Florida – If I got the ticket, can I still sue for my car accident injuries?
Many people believe that if they are issued a ticket at the scene of a car accident involving two or more parties, then they are at fault and have no legal options. However, this is not always the case for several reasons. This guide will show you what options you may have in this situation.
Being issued a ticket is not the same as having been found liable.It is important to know that traffic tickets are not allowed to be entered as evidence in a Florida court of law. According to FL 316.066 - Accident Report Privilege - statements pursuant to an accident made to police are inadmissible in court, and this is typically what a police officer bases his decision on who to give a ticket to. The police officer essentially does his best estimate of what happened based on the available evidence at the time, but this report is not considered to be a concrete evaluation of the actual events that occurred unless the officer was a direct witness of the accident.
It is up to the jury to determine who is at fault.Unless there's an independent and/or unbiased witness or camera, it will be difficult to determine exactly whose fault it was. As a result, liability would then be decided by a jury's determination of the facts. The events that occur at the scene of an accident all contribute towards a jury's decision, but nothing is completely determined. Despite how an accident may have been seen to occur at the time, there is no guarantee that a jury will see it in the same light. Therefore, even if you are unsure of who was at fault and/or who is entitled to compensation as a result of an accident, you should follow up with professional legal help to explore your options with a trained professional.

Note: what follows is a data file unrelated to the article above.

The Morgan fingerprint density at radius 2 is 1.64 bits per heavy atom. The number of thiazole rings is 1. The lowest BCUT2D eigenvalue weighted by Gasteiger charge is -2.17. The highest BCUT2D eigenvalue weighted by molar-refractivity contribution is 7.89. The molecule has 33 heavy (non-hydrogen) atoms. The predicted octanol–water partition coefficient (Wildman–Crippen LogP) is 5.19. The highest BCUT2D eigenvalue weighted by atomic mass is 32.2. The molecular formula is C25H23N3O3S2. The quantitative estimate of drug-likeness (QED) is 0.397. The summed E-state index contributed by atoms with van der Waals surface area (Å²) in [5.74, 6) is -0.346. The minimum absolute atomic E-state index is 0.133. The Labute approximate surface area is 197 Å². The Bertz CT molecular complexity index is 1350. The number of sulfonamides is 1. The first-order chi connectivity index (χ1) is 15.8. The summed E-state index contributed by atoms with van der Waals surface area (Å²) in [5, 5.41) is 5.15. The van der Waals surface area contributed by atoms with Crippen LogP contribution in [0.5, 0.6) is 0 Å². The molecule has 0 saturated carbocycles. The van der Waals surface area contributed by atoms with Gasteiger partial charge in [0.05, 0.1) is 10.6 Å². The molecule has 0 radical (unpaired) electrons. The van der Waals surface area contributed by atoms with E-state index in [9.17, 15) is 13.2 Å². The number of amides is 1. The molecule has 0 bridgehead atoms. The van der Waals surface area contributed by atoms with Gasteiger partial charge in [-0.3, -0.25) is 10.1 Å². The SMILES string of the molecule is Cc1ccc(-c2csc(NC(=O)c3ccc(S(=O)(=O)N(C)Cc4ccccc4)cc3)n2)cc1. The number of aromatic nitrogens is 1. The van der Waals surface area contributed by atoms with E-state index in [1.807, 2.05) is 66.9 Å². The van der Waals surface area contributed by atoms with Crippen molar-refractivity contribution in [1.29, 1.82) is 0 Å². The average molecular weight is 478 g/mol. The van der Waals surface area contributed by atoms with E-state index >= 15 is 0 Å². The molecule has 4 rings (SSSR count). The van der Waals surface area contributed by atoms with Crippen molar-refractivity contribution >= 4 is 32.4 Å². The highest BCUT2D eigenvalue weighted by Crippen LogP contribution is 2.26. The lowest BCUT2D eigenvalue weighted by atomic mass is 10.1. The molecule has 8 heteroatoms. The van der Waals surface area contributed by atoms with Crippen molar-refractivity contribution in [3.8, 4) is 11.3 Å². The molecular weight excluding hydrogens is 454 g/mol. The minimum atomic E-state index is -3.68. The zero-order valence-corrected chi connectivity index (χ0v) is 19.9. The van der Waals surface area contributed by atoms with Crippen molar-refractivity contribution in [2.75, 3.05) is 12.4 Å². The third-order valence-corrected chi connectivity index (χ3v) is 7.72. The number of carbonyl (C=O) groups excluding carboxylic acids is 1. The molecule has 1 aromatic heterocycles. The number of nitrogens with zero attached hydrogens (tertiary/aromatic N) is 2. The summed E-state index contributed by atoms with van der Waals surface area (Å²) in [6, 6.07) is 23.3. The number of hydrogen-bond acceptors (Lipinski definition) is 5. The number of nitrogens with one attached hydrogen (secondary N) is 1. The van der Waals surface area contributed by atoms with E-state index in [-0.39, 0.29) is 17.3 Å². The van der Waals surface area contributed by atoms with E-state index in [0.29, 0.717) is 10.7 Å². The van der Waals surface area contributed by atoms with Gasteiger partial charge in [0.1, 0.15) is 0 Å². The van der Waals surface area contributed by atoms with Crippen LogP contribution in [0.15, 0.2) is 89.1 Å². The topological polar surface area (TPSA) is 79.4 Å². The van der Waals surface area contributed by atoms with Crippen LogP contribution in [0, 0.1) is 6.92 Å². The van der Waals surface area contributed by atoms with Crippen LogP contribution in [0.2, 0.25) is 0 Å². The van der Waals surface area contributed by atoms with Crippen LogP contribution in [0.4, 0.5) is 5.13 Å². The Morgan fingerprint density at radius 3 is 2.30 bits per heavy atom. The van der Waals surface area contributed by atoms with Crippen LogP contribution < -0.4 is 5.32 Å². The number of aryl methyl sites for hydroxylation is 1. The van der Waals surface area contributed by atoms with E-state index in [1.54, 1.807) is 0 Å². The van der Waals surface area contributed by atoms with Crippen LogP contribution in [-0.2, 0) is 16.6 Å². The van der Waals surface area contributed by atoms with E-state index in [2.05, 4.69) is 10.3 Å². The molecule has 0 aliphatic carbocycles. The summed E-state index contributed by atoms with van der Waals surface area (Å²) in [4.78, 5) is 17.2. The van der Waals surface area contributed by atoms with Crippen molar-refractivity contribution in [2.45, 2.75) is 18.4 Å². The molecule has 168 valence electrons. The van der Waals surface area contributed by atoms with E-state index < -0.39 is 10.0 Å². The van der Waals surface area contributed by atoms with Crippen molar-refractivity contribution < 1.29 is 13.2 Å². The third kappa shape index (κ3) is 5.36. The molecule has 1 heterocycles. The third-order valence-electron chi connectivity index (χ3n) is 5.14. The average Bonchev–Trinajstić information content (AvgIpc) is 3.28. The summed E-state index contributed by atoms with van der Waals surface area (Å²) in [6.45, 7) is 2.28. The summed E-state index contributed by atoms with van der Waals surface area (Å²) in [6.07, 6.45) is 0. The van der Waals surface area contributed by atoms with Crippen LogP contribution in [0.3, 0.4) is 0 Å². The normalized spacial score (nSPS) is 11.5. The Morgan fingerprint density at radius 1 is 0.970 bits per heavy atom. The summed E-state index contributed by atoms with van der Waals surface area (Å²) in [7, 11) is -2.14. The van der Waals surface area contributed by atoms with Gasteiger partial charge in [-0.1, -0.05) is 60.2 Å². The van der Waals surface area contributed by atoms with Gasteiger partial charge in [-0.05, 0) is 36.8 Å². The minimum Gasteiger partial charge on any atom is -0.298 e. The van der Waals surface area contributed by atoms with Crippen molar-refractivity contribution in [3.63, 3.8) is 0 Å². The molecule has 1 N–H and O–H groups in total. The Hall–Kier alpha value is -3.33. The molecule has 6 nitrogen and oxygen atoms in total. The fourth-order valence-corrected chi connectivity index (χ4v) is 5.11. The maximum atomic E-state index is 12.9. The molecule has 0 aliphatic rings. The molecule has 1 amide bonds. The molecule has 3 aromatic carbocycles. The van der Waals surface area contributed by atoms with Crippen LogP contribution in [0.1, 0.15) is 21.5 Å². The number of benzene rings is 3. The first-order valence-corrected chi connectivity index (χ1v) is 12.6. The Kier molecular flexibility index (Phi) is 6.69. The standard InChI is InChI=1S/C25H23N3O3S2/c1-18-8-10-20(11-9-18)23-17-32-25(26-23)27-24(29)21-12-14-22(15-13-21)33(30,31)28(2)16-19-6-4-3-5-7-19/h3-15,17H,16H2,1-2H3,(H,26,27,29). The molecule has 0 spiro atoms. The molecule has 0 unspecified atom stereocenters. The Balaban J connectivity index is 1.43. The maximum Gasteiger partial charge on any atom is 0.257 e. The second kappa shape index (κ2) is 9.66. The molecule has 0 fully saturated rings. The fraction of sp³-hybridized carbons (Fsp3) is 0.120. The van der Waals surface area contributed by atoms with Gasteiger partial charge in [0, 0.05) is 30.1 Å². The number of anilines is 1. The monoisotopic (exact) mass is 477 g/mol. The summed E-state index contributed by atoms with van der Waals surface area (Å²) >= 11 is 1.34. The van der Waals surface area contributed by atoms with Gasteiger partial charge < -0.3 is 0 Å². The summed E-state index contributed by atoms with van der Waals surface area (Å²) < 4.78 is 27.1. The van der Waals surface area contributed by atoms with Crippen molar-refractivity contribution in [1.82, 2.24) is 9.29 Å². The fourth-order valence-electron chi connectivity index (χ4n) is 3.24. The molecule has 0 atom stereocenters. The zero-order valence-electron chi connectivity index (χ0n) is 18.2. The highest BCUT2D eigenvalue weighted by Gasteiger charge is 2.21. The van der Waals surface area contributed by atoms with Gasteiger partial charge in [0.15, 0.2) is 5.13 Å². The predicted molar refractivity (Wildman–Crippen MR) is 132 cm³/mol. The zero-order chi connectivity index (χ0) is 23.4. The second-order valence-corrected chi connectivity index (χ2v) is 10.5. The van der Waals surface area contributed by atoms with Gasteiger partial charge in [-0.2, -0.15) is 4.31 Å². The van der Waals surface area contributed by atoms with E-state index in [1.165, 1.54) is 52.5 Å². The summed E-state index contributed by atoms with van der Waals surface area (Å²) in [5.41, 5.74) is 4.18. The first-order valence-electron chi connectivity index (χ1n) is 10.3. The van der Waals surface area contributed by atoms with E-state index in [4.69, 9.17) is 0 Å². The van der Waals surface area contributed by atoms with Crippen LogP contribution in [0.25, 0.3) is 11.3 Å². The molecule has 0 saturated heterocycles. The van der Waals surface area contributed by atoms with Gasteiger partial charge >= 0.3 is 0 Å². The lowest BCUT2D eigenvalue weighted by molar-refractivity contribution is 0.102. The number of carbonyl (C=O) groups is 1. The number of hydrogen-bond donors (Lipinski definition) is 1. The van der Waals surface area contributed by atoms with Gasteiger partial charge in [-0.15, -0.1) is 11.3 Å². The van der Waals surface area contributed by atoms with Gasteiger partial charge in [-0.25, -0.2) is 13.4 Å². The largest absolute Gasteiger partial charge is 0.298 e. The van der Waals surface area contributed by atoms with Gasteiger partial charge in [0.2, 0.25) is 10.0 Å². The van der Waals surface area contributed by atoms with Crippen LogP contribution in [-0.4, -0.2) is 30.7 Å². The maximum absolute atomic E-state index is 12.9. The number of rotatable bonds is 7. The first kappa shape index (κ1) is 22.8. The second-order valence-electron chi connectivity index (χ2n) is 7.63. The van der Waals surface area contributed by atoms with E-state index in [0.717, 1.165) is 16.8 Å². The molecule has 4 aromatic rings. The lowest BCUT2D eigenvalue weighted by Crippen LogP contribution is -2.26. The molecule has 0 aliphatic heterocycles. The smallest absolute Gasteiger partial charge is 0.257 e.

Florida is comparative negligence state.In Florida, liability for an accident is assessed to the percentage you are found at fault. This means that while you may be partially at fault, other people could be at fault too. Comparative negligence can be the difference between being completely responsible for your medical bills and having someone else pay for at least a portion of them. Proper legal representation is critical for recognizing this, as your lawyer can work with the insurance companies, private investigators, and other resources not readily available to determine exactly how much you owe for your part in an accident.
How to apply this information.The bottom-line of this information is that if you are hurt in a car accident and you got the ticket, you should still consult with a personal injury lawyer about your options. Having legal representation can provide you with options that may not be immediately apparent in the aftermath of an accident, especially if you were issued a ticket or citation. Many attorneys offer free consultations and will help you decide which path is best for your specific case.